"Ah?" said Mr. Tulliver, to whom one thing was as wonderful as another concerning these unfamiliar phenomena.
…the influence of a strong feeling, had a promptitude in action that may seem inconsistent with that painful sense of the complicated, puzzling nature of human affairs under which his more dispassionate deliberations were conducted; but it is really not improbable that there was a direct relation between these apparently contradictory phenomena, since I have observed that for getting a strong impression that a skein is tangled there is nothing like snatching hastily at a single thread.
…history, finding that his piece of garden-ground contained wonderful caterpillars, slugs, and insects, which, so far as he had heard, had never before attracted human observation; and he noticed remarkable coincidences between these zoological phenomena and the great events of that time,—as, for example, that before the burning of York Minster there had been mysterious serpentine marks on the leaves of the rose-trees, together with an unusual prevalence of slugs, which he had been…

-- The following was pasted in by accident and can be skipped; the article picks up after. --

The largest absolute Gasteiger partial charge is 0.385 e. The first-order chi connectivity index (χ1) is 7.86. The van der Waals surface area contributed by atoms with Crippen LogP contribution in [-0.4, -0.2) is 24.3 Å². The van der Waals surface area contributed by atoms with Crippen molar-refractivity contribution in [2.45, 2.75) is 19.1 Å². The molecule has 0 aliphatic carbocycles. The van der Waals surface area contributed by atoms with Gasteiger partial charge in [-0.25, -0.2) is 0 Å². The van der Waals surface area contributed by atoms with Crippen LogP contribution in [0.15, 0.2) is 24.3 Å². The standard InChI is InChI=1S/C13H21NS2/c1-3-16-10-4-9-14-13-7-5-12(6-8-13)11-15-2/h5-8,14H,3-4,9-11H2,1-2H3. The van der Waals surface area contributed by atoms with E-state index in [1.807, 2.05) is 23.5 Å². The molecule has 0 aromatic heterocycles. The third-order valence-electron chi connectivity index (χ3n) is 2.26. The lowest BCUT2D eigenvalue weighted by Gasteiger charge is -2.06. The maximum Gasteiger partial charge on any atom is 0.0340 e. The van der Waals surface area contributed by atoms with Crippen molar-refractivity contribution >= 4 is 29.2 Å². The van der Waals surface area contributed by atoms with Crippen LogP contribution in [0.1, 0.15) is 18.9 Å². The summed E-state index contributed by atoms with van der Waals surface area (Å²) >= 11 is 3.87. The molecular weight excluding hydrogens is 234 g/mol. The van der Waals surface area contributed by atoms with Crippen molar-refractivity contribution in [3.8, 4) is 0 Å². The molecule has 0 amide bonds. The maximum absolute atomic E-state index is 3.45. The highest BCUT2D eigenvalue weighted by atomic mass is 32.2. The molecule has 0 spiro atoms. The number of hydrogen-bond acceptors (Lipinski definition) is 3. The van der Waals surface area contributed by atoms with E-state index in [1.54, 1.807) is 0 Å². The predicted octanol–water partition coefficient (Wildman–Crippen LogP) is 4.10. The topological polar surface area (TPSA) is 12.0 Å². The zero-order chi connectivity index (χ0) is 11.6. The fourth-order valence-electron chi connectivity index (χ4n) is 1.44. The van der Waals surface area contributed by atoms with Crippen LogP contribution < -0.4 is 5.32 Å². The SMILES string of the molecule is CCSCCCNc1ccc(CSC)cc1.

There are no more uses of "phenomenon" in the book.